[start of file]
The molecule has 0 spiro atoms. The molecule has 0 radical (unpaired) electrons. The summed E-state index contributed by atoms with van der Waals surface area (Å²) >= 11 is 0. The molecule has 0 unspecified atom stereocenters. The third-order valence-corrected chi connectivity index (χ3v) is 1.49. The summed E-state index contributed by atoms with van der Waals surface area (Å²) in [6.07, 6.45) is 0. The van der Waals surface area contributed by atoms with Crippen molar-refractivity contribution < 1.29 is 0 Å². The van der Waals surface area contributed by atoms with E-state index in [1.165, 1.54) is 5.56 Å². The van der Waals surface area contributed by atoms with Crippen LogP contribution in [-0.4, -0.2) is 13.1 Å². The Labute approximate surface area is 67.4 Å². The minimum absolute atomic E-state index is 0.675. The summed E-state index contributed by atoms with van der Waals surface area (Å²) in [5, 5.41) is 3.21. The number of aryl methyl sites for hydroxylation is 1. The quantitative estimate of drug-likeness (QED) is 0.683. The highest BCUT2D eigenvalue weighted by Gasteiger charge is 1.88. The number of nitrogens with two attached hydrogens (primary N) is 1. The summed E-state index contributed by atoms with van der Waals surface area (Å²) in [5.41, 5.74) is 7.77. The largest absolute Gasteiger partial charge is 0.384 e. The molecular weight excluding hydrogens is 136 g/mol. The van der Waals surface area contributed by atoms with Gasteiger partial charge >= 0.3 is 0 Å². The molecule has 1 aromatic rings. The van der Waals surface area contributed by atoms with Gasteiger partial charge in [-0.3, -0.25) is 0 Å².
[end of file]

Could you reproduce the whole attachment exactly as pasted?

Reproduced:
The molecule has 0 spiro atoms. The molecule has 0 radical (unpaired) electrons. The summed E-state index contributed by atoms with van der Waals surface area (Å²) >= 11 is 0. The molecule has 0 unspecified atom stereocenters. The third-order valence-corrected chi connectivity index (χ3v) is 1.49. The summed E-state index contributed by atoms with van der Waals surface area (Å²) in [6.07, 6.45) is 0. The van der Waals surface area contributed by atoms with Crippen molar-refractivity contribution < 1.29 is 0 Å². The van der Waals surface area contributed by atoms with E-state index in [1.165, 1.54) is 5.56 Å². The van der Waals surface area contributed by atoms with Crippen LogP contribution in [-0.4, -0.2) is 13.1 Å². The Labute approximate surface area is 67.4 Å². The minimum absolute atomic E-state index is 0.675. The summed E-state index contributed by atoms with van der Waals surface area (Å²) in [5, 5.41) is 3.21. The number of aryl methyl sites for hydroxylation is 1. The quantitative estimate of drug-likeness (QED) is 0.683. The highest BCUT2D eigenvalue weighted by Gasteiger charge is 1.88. The number of nitrogens with two attached hydrogens (primary N) is 1. The summed E-state index contributed by atoms with van der Waals surface area (Å²) in [5.41, 5.74) is 7.77. The largest absolute Gasteiger partial charge is 0.384 e. The molecular weight excluding hydrogens is 136 g/mol. The van der Waals surface area contributed by atoms with Gasteiger partial charge >= 0.3 is 0 Å². The molecule has 1 aromatic rings. The van der Waals surface area contributed by atoms with Gasteiger partial charge in [-0.3, -0.25) is 0 Å².